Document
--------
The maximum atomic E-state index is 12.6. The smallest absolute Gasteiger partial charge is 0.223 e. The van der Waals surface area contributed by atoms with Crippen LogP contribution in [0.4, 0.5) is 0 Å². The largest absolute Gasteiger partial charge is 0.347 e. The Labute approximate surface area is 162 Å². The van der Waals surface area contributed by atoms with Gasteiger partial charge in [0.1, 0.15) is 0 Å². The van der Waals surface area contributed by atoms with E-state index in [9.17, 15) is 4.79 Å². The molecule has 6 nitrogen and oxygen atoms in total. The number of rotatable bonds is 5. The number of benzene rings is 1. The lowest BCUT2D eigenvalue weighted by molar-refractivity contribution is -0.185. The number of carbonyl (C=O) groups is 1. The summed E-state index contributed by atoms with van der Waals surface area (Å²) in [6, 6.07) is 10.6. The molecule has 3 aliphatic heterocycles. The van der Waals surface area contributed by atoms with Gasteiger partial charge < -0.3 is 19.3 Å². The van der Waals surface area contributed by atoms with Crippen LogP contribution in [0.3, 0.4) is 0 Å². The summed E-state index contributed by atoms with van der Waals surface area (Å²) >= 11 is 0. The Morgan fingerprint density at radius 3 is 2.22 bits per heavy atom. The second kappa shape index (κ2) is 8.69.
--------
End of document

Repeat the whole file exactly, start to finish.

The maximum atomic E-state index is 12.6. The smallest absolute Gasteiger partial charge is 0.223 e. The van der Waals surface area contributed by atoms with Crippen LogP contribution in [0.4, 0.5) is 0 Å². The largest absolute Gasteiger partial charge is 0.347 e. The Labute approximate surface area is 162 Å². The van der Waals surface area contributed by atoms with Gasteiger partial charge in [0.1, 0.15) is 0 Å². The van der Waals surface area contributed by atoms with E-state index in [9.17, 15) is 4.79 Å². The molecule has 6 nitrogen and oxygen atoms in total. The number of rotatable bonds is 5. The number of benzene rings is 1. The lowest BCUT2D eigenvalue weighted by molar-refractivity contribution is -0.185. The number of carbonyl (C=O) groups is 1. The summed E-state index contributed by atoms with van der Waals surface area (Å²) in [6, 6.07) is 10.6. The molecule has 3 aliphatic heterocycles. The van der Waals surface area contributed by atoms with Gasteiger partial charge < -0.3 is 19.3 Å². The van der Waals surface area contributed by atoms with Crippen LogP contribution in [0.3, 0.4) is 0 Å². The summed E-state index contributed by atoms with van der Waals surface area (Å²) >= 11 is 0. The Morgan fingerprint density at radius 3 is 2.22 bits per heavy atom. The second kappa shape index (κ2) is 8.69.